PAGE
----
29 May 2018
China project injects incident light into silicon disks through directly connected waveguides.
One promising route to sensors of the necessary ultra-high sensitivity involves the use of whispering-gallery-mode (WGM) resonators, in which light circulates through the sensor cavity in a circular path.
Recent advances in nanofabrication techniques have made silicon microdisk WGM resonators increasingly feasible, to the point where the sensitivity of these sensors is approaching the requirements of cancer diagnosis. But the practical application of microdisk-based optical sensors still faces hurdles in portability, cost, and integration.
A Chinese research project led by the Harbin Institute of Technology has now developed a new approach to the coupling of light into a silicon microdisk resonator, using waveguides coupled directly onto the disks, rather than the more conventional evanescent coupling between adjacent waveguides. The work was published in Optica.
"Although there are whispering gallery mode micro-resonators that can already be used to resolve single molecules, their application is limited by problems in device repeatability, stability and wavelength range," said Qinghai Song of Harbin Institute of Technology.
"Our new design enables excellent device performance and works for a variety of wavelengths, with low cost, higher stability and better device repeatability."
The project's design employed a 5-micron radius silicon microdisk connected at its edge to a radial silicon waveguide. Using this "end-fire" injection from the waveguide into the disk removes non-linear and time-dependent parameters from the coupling operation, according to the team, and ensures that injection of light into the disk remains efficient.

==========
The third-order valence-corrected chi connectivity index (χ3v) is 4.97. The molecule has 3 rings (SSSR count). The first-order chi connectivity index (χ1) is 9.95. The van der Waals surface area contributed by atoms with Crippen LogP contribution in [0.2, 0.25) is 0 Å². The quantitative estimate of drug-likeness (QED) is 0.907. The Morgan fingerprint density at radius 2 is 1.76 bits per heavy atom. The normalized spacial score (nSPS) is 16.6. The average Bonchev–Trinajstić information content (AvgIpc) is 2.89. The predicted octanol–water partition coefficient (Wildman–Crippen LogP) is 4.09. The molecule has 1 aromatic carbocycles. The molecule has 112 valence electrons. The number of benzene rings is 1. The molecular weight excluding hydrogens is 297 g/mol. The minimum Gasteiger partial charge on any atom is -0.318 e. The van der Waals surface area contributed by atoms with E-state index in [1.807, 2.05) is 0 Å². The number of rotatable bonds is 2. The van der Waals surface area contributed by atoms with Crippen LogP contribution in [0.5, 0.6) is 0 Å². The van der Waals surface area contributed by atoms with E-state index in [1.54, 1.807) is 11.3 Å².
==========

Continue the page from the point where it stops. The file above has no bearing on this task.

Ready for commercial applications
In its published paper, the team noted that introducing light at a carefully controlled angle via the waveguide can produce a phenomenon loosely termed laser time-reversal, in which an optical system supports only an incoming radiation pattern rather than suffering losses by emission. This approach essentially exploits constructive interference between the incident light and the disk's resonant modes as a means to actively improve the coupling coefficient.
In tests, the new device demonstrated a coupling efficiency of 57 percent, said to be on a par with, or better than, conventional architectures. However, the new approach should lend itself more readily to the manufacture of cost-effective optical devices than current designs do.
The project found that sensors incorporating microdisks and end-fire injection could detect the presence of multiple large nanoparticles, and also single nanoparticles as small as 30 nanometers. Cellular structures on this scale are thought to be significant in the progression of cancers, so the team's primary goal is a portable and low-cost sensor able to detect changes in cells that are early indicators of the disease. Uses of similar integrated photonic circuits in communication and security are likely to follow.
"Performance of the end-fire injection technique is comparable to that of conventional microdisks, but because this configuration does not require any parts that are smaller than 500 nanometers, it can be fabricated with low-cost techniques for reduced cost and improved robustness," said Song. "Overall, our findings show that microdisks are now ready for commercial applications."